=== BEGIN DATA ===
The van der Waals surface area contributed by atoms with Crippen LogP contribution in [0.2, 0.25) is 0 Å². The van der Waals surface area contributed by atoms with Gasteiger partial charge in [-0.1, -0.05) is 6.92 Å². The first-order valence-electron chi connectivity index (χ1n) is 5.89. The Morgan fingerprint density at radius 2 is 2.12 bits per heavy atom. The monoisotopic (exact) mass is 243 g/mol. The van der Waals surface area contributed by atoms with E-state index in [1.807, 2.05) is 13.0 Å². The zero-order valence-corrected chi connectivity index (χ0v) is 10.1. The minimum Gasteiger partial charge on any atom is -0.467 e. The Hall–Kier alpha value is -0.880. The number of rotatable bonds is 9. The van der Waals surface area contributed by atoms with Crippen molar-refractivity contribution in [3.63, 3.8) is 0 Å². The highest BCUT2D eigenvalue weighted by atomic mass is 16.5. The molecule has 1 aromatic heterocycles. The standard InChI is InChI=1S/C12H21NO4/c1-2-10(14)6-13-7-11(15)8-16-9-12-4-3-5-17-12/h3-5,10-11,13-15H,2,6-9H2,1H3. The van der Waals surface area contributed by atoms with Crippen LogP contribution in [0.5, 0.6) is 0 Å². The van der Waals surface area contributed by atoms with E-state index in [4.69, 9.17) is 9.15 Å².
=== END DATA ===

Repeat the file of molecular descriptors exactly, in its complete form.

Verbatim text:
The van der Waals surface area contributed by atoms with Crippen LogP contribution in [0.2, 0.25) is 0 Å². The van der Waals surface area contributed by atoms with Gasteiger partial charge in [-0.1, -0.05) is 6.92 Å². The first-order valence-electron chi connectivity index (χ1n) is 5.89. The Morgan fingerprint density at radius 2 is 2.12 bits per heavy atom. The monoisotopic (exact) mass is 243 g/mol. The van der Waals surface area contributed by atoms with E-state index in [1.807, 2.05) is 13.0 Å². The zero-order valence-corrected chi connectivity index (χ0v) is 10.1. The minimum Gasteiger partial charge on any atom is -0.467 e. The Hall–Kier alpha value is -0.880. The number of rotatable bonds is 9. The van der Waals surface area contributed by atoms with Crippen molar-refractivity contribution in [3.63, 3.8) is 0 Å². The highest BCUT2D eigenvalue weighted by atomic mass is 16.5. The molecule has 1 aromatic heterocycles. The standard InChI is InChI=1S/C12H21NO4/c1-2-10(14)6-13-7-11(15)8-16-9-12-4-3-5-17-12/h3-5,10-11,13-15H,2,6-9H2,1H3. The van der Waals surface area contributed by atoms with Crippen LogP contribution in [0.5, 0.6) is 0 Å². The van der Waals surface area contributed by atoms with E-state index in [4.69, 9.17) is 9.15 Å².